The British Bulldog may be the most American bar in Denver during the FIFA World Cup. Go to one its parties during a USA match through July, and prepare to be serenaded by multiple Bruce Springsteen songs, stand shoulder-to-shoulder in the sun and get an occasional drop of beer spilled on you.
You'll love every minute of it.
The Bulldog has only been open for about six years (it took over the former home of the original Punch Bowl), but after watching a soccer game here, you'd think it's been a staple in the community for much longer. As the official Colorado bar of the American Outlaws (USA soccer's illest fan club), the Bulldog is routinely packed during every international friendly, qualifier or tournament featuring Team USA, and don't be surprised to find a line of people waiting outside at 5 a.m. for Premier League games during the other football season.
I visited the Bulldog for Team USA's final group play match against Germany this morning and the line to get in wrapped around Stout Street -- but good things come to those who wait.
The Bulldog is throwing a block party for every USA, quarterfinal, semifinal and finals game during the Cup, complete with multiple beer gardens, international food and an elevated scoreboard-sized TV that half of Colfax could see if it weren't for a poorly placed Budlight tent.
Making a friend may never be easier than when you're watching your country compete in an alcohol-fueled environment.
"I've called off work for every USA game this summer," says Adam Ferris, a 23-year-old bank teller. "I'm at that point in my life where I care more about advancing in the tournament than advancing my career."
Beer-loving soccer diehards like Ferris help create a new wave of American sports fans. Less than a decade ago, the soccer guy in almost every group of friends was considered a pansy by most of his peers, not tough enough for "real" sports like football and baseball. The climate has changed drastically over the last ten eyars, though, as Team USA competes with the big boys and names like Neymar, Messi and Ronaldo become regular features on Sportscenter.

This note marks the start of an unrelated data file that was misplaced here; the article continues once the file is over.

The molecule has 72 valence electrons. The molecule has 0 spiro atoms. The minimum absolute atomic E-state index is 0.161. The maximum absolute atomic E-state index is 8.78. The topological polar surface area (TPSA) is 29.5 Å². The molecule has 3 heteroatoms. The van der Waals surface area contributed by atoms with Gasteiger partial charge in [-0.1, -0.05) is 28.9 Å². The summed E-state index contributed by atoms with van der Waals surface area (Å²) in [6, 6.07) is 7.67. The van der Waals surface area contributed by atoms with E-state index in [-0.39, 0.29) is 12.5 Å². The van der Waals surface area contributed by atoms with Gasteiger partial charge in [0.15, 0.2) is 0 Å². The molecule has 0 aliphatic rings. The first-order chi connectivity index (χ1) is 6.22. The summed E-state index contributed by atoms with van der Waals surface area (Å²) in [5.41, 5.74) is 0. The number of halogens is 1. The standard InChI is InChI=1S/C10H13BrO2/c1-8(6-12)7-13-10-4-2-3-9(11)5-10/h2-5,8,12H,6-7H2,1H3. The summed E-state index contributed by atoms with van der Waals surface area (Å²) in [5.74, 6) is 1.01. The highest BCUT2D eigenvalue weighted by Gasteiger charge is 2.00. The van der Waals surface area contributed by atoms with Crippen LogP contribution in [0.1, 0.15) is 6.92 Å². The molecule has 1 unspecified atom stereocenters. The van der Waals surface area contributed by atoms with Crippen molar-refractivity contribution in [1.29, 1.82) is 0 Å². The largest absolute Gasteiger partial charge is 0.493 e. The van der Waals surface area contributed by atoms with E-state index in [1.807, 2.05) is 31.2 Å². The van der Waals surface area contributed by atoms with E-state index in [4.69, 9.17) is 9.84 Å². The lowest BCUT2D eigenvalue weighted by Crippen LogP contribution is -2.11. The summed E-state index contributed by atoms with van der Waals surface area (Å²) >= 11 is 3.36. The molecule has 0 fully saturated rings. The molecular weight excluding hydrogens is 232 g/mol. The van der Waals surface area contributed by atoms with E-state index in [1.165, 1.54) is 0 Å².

Ferris is an American Outlaw himself, joining the club when he lived in Tampa, Florida. He looked up the British Bulldog on the Outlaws' website after he moved to Denver, and hasn't gone anywhere else for a game since.
The Outlaws deserve a sizable amount of credit for this nationwide boom in support. Their cheers are featured on ESPN commercials, their USA scarves have infested World Cup stadiums this summer, and the community they've created has snowballed into a cross-culture phenomena.
Go back to the '90s and ask someone bumping Wu-Tang Clan if they ever thought "Wu-Tang Clan ain't nothing ta F' wit" would turn into a nationwide soccer chant, and they would probably slap you and take your lunch money for being so stupid.
But this is the 21st century, a time when American fans go to a British pub, eat Brazilian food and wash it down with an Irish beer. The Bulldog might have been the first bar in Denver to welcome the diverse world of soccer, or maybe it's just the best.
Ferris and I high-fived and embraced in an All-American bro hug after Team USA lost, 1-0. We didn't need a win to advance to the next round, just a close loss to keep us ahead in group standings. The proper fans of the Bulldog got crunk accordingly, as "Party in the USA" by Miley Cyrus blared over the speakers for the finale.
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